Figure 3

Axial T2-weighted (a) and Sagital T2-weighted (b) images revealing status post-anterior discectomy and fusion (asterix) with repermeabilization of the anterior subarachnoid space and decompression of the spinal cord (punctate left paramedian spinal cord lesion is seen - arrow)



The pathogenesis of IDH include congenital narrowing of the spinal canal, chronic compression of a highly mobile segment of the spinal canal, and adhesions between the calcified/ossified ligaments, OPLL, and dura.[ 6 8 ] Here, the patient had a calcified/ossified IDH with OPLL and chronic cervical cord compression.

IDH with OPLL can be intra-arachnoidal (e.g. due to adhesions/calcification between the PLL and the dura) or extra-arachnoidal. Therefore, high CSF leak rates are reported for anterior OPLL surgery (e.g. 4.3–32%).[ 5 ] In this review [ Table 1 ],[ 1 3 4 5 6 7 8 9 ] we report 6 CSF leaks for ACDF; 50% were due to OPLL. In this case, the potential for a CSF leak should have been anticipated, and prophylactically, the patient should have been prepared and draped for a possible immediate intraoperative WP shunt followed by a LP shunt.[ 2 ] Nevertheless, fortunately the C4-C5 calcified/ossified disc/OPLL excision resulted in a durotomy without a CSF fistula and no such shunts were required.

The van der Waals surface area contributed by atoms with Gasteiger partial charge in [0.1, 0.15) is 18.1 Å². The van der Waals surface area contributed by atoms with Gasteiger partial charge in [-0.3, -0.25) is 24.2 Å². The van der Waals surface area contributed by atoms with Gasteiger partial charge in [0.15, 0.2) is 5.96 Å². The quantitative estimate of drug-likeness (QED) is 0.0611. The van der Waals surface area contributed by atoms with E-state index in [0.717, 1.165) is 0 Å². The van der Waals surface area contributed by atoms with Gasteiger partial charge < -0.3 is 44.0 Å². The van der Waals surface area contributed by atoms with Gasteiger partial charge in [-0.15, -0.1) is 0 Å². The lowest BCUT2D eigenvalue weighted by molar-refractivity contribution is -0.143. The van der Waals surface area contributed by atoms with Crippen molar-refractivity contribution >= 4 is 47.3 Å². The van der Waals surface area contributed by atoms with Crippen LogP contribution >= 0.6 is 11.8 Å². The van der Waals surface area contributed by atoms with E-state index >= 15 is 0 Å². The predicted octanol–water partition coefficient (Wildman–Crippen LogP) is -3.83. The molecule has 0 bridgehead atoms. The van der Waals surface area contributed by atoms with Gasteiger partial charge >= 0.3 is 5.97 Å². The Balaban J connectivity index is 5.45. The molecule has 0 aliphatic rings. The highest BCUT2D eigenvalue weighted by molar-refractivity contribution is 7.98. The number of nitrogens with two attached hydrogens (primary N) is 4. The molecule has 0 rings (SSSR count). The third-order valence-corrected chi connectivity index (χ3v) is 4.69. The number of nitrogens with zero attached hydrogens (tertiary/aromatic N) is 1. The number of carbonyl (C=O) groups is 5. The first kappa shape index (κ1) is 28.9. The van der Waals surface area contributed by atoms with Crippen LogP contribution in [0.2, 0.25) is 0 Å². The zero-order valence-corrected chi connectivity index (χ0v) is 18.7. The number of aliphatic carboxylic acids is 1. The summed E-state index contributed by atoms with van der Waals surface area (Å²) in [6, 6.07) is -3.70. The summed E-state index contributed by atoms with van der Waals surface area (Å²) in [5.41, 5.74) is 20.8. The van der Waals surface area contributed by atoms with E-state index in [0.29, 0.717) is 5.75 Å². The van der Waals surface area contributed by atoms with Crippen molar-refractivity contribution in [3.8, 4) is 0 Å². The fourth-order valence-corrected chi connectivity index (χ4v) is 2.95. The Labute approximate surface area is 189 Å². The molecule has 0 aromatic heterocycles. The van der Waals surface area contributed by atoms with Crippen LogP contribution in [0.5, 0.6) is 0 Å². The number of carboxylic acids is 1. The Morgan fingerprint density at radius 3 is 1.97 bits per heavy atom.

Here, a patient with a calcified/ossified cervical IDH/OPLL sustained a durotomy without a CSF fistula during an ACDF. No shunting procedures (WP and LP shunts) were required as the arachnoid remained intact. In the future, the spinal surgeon should obtain a preoperative CT to supplement MRI as this would best identify the classical single or double-layer signs indicating OPLL dural penetrance. This would have warned the surgeon of a potential anterior dural/arachnoidal fistula, and would have enabled them to prophylactically prepare and drape for and anticipate a CSF fistula requiring both an immediate WP, followed by an LP shunt.

Declaration of patient consent

The authors certify that they have obtained all appropriate patient consent forms. In the form the patient(s) has/have given his/her/their consent for his/her/their images and other clinical information to be reported in the journal. The patients understand that their names and initials will not be published and due efforts will be made to conceal their identity, but anonymity cannot be guaranteed.

Financial support and sponsorship


Conflicts of interest

There are no conflicts of interest.